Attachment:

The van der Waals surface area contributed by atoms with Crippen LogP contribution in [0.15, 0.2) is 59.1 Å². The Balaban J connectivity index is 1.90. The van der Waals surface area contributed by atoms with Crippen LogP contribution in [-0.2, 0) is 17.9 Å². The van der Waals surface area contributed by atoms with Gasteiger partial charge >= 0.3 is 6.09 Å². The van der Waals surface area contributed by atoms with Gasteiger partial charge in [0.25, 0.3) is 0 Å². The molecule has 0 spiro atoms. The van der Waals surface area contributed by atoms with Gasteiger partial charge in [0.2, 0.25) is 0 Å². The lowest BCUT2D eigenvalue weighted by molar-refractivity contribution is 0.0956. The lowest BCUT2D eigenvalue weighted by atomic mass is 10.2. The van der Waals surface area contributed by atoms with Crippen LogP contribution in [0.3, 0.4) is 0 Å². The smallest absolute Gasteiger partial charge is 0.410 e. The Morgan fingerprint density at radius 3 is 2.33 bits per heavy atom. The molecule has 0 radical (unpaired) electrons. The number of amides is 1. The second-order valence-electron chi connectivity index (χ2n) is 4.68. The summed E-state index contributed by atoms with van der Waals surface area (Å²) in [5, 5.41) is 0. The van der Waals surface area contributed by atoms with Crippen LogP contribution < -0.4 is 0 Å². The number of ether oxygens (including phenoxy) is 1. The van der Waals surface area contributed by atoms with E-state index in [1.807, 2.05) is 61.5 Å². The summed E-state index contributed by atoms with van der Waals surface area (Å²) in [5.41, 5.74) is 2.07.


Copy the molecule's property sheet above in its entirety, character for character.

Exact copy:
The van der Waals surface area contributed by atoms with Crippen LogP contribution in [0.15, 0.2) is 59.1 Å². The Balaban J connectivity index is 1.90. The van der Waals surface area contributed by atoms with Crippen LogP contribution in [-0.2, 0) is 17.9 Å². The van der Waals surface area contributed by atoms with Gasteiger partial charge >= 0.3 is 6.09 Å². The van der Waals surface area contributed by atoms with Gasteiger partial charge in [0.25, 0.3) is 0 Å². The molecule has 0 spiro atoms. The van der Waals surface area contributed by atoms with Gasteiger partial charge in [0.2, 0.25) is 0 Å². The lowest BCUT2D eigenvalue weighted by molar-refractivity contribution is 0.0956. The lowest BCUT2D eigenvalue weighted by atomic mass is 10.2. The van der Waals surface area contributed by atoms with Crippen LogP contribution in [0.3, 0.4) is 0 Å². The smallest absolute Gasteiger partial charge is 0.410 e. The Morgan fingerprint density at radius 3 is 2.33 bits per heavy atom. The molecule has 0 radical (unpaired) electrons. The number of amides is 1. The second-order valence-electron chi connectivity index (χ2n) is 4.68. The summed E-state index contributed by atoms with van der Waals surface area (Å²) in [5, 5.41) is 0. The van der Waals surface area contributed by atoms with Crippen LogP contribution < -0.4 is 0 Å². The number of ether oxygens (including phenoxy) is 1. The van der Waals surface area contributed by atoms with E-state index in [1.807, 2.05) is 61.5 Å². The summed E-state index contributed by atoms with van der Waals surface area (Å²) in [5.41, 5.74) is 2.07.